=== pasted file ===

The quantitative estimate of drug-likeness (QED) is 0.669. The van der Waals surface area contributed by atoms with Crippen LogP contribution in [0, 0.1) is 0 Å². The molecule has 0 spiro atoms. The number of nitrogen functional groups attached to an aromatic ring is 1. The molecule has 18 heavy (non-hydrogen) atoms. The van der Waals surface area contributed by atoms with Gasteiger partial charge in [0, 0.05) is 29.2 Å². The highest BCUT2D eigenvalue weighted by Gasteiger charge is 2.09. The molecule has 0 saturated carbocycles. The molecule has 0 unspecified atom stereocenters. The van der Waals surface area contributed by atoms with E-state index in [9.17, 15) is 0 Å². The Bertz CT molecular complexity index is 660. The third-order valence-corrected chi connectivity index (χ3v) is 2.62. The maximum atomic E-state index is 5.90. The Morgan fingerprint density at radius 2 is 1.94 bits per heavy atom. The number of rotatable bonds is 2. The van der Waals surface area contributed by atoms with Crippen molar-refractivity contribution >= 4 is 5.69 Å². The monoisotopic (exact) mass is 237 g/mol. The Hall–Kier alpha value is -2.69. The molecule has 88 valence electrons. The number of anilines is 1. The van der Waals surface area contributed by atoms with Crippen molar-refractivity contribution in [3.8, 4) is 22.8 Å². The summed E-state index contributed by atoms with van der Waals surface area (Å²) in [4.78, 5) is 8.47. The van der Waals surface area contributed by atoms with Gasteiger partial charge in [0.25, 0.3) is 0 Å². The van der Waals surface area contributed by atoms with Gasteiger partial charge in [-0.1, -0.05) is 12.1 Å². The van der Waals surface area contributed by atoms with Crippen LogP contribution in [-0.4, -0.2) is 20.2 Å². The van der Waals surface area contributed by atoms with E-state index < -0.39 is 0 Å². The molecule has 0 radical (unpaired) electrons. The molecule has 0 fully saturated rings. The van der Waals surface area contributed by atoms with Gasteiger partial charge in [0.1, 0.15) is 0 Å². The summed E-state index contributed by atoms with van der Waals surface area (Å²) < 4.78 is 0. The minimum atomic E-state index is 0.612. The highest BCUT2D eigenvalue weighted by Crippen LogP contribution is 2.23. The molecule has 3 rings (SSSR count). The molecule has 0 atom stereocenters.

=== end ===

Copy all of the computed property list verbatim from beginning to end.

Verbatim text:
The quantitative estimate of drug-likeness (QED) is 0.669. The van der Waals surface area contributed by atoms with Crippen LogP contribution in [0, 0.1) is 0 Å². The molecule has 0 spiro atoms. The number of nitrogen functional groups attached to an aromatic ring is 1. The molecule has 18 heavy (non-hydrogen) atoms. The van der Waals surface area contributed by atoms with Gasteiger partial charge in [0, 0.05) is 29.2 Å². The highest BCUT2D eigenvalue weighted by Gasteiger charge is 2.09. The molecule has 0 saturated carbocycles. The molecule has 0 unspecified atom stereocenters. The van der Waals surface area contributed by atoms with E-state index in [9.17, 15) is 0 Å². The Bertz CT molecular complexity index is 660. The third-order valence-corrected chi connectivity index (χ3v) is 2.62. The maximum atomic E-state index is 5.90. The Morgan fingerprint density at radius 2 is 1.94 bits per heavy atom. The number of rotatable bonds is 2. The van der Waals surface area contributed by atoms with Crippen molar-refractivity contribution >= 4 is 5.69 Å². The monoisotopic (exact) mass is 237 g/mol. The Hall–Kier alpha value is -2.69. The molecule has 88 valence electrons. The number of anilines is 1. The van der Waals surface area contributed by atoms with Crippen molar-refractivity contribution in [3.8, 4) is 22.8 Å². The summed E-state index contributed by atoms with van der Waals surface area (Å²) in [4.78, 5) is 8.47. The van der Waals surface area contributed by atoms with Gasteiger partial charge in [0.25, 0.3) is 0 Å². The van der Waals surface area contributed by atoms with Gasteiger partial charge in [-0.1, -0.05) is 12.1 Å². The van der Waals surface area contributed by atoms with Crippen LogP contribution in [-0.4, -0.2) is 20.2 Å². The van der Waals surface area contributed by atoms with E-state index < -0.39 is 0 Å². The molecule has 0 radical (unpaired) electrons. The molecule has 0 fully saturated rings. The van der Waals surface area contributed by atoms with Gasteiger partial charge in [0.1, 0.15) is 0 Å². The summed E-state index contributed by atoms with van der Waals surface area (Å²) < 4.78 is 0. The minimum atomic E-state index is 0.612. The highest BCUT2D eigenvalue weighted by Crippen LogP contribution is 2.23. The molecule has 3 rings (SSSR count). The molecule has 0 atom stereocenters.